Vitamin C, antioxidants, and cancer treatment

Just in time for the berry harvest, two articles published on Friday (6/13/06) revisit vitamin C and antioxidants and their role in the treatment or prevention of cancer. The MSNBC “feel good” article is about vitamin C and antioxidants such as ellagic acid and pterostilbene, which are found in berries. “Do normal portions of berries give us enough phytochemicals to get protective benefits?” After 9 paragraphs the author discloses that we just don’t know, and ? you guessed it ? “more research is needed”.

On the same day, the Kansas City Star published an article that wondered if the two government-sponsored studies intended to test the claims of Linus Pauling, the Nobel laureate-turned-vitamin C advocate, might have succeeded if vitamin C had been administered directly into the vein rather than taken by mouth.

Not sure how this applies to berries bought at Stop & Shop, but at least we are reassured that more research on vitamin C is ongoing.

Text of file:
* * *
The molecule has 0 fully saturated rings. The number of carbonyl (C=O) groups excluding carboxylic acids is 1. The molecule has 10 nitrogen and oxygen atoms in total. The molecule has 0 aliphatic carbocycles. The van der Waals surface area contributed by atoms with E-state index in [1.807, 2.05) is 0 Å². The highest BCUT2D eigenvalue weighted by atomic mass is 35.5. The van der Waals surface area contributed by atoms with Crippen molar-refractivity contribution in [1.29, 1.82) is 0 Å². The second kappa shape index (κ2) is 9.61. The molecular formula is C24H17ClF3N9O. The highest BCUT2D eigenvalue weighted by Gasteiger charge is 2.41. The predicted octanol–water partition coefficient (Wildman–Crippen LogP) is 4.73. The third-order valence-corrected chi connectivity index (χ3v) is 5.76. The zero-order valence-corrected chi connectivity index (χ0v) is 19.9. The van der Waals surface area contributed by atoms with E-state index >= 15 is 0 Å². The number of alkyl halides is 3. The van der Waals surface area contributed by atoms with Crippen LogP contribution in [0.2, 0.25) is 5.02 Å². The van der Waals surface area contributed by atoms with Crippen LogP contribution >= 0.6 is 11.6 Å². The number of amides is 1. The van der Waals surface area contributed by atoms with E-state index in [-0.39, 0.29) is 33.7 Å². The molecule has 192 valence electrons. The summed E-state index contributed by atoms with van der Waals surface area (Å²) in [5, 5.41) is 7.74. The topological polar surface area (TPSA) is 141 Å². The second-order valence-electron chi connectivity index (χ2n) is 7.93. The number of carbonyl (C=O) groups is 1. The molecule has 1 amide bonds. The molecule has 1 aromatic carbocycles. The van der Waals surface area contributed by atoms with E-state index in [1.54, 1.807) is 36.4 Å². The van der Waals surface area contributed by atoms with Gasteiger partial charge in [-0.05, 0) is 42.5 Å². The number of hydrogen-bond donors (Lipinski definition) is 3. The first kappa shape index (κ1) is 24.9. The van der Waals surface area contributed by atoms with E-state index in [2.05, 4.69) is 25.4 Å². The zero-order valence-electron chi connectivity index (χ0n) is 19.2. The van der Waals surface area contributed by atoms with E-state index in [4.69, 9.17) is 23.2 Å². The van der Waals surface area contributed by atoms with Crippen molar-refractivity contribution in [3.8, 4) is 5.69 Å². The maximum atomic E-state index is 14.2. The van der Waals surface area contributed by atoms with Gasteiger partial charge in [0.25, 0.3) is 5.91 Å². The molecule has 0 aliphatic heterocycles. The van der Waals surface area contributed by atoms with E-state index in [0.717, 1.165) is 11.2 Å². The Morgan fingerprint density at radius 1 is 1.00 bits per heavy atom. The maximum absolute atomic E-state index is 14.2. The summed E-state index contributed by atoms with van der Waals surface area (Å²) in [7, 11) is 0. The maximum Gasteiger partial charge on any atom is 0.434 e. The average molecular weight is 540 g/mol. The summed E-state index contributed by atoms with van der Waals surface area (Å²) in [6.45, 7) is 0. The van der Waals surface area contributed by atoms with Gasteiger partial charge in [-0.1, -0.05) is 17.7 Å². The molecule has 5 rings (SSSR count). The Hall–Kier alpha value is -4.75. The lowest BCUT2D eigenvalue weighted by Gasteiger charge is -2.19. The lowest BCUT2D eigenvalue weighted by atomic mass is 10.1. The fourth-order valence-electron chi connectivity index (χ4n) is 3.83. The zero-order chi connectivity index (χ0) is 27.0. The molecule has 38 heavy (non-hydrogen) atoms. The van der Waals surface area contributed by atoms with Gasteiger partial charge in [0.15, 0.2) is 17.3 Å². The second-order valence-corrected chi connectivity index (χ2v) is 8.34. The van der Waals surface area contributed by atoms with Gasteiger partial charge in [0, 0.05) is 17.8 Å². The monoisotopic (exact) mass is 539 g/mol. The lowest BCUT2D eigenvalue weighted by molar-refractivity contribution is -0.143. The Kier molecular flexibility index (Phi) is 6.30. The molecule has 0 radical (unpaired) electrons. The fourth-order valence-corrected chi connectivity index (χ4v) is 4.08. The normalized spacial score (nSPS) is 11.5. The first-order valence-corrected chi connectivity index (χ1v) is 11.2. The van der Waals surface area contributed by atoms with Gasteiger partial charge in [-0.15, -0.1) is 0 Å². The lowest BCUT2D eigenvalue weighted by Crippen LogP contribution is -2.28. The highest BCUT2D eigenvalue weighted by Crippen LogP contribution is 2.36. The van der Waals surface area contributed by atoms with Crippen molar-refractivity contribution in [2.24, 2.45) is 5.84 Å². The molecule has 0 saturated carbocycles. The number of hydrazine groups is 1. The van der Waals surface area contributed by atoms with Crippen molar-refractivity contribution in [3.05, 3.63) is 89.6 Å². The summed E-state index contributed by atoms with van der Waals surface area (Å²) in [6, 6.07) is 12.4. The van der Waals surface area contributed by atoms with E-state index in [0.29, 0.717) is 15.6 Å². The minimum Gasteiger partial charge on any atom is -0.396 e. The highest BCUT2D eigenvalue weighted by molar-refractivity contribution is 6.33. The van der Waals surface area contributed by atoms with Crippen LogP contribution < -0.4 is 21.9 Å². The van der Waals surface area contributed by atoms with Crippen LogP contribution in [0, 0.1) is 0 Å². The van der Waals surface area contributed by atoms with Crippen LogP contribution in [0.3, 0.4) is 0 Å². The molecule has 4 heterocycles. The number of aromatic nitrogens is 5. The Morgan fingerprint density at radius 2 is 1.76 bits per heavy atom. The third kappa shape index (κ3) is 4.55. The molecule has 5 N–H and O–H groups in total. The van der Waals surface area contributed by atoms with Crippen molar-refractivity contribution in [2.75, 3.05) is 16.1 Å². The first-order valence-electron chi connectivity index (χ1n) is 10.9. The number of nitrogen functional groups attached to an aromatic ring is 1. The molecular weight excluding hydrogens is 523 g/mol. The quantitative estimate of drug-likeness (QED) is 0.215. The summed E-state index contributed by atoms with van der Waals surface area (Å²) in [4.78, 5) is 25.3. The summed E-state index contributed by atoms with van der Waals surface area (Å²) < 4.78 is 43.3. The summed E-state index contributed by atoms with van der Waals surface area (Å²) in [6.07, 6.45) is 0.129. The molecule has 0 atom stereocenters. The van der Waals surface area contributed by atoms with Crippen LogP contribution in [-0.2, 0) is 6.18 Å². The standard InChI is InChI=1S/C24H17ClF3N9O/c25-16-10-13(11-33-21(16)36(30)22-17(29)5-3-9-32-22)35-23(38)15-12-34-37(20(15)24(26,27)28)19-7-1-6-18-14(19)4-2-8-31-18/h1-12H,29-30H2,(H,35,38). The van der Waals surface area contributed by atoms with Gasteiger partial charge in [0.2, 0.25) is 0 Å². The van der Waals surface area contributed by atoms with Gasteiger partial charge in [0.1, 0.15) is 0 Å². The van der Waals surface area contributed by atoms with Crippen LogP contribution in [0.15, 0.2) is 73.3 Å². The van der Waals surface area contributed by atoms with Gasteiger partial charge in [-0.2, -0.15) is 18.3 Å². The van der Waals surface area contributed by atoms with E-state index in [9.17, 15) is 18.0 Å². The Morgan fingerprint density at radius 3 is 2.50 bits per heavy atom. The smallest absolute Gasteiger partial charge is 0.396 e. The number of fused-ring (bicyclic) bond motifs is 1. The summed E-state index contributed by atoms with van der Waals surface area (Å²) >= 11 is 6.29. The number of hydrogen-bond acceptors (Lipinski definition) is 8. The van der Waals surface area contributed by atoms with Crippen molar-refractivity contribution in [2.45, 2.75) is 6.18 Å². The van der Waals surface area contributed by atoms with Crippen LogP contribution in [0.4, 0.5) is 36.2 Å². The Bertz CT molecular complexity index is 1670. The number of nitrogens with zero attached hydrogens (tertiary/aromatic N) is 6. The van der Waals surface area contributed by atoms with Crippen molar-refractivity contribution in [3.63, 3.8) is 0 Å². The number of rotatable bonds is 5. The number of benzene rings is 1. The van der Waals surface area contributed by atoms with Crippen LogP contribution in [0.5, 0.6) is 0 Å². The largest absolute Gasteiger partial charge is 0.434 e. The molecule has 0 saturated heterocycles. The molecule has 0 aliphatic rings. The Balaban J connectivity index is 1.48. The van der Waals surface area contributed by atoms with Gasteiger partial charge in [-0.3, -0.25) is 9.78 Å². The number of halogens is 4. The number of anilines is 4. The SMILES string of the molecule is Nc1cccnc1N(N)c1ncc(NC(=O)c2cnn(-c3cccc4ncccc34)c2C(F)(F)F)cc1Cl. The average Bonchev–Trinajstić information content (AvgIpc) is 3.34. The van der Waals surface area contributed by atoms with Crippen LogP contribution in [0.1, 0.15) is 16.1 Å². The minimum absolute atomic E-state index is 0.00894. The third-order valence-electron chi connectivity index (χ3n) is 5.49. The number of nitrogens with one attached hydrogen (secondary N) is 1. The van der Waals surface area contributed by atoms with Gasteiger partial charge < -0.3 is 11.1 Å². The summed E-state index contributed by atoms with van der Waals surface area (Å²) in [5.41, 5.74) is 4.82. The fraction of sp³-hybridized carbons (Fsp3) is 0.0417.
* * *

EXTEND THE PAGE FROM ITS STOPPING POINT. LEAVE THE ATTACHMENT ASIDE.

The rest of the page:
It has been three decades since Dr. Pauling and his collaborators first reported (first 4 citations listed here) beneficial effects of high-dose vitamin C (ascorbic acid) therapy for patients with terminal cancer. It might be another 30 years before we can say that research has clarified its role.

Until then, I’ll have strawberries on my corn flakes, please, because I like them and not because the antioxidants they contain make them an unsung cancer weapon.

6/26/06 18:14 JR

Hi, I’m JR

John Russo, Jr., PharmD, is president of The MedCom Resource, Inc. Previously, he was senior vice president of medical communications at, a complementary and alternative medicine website.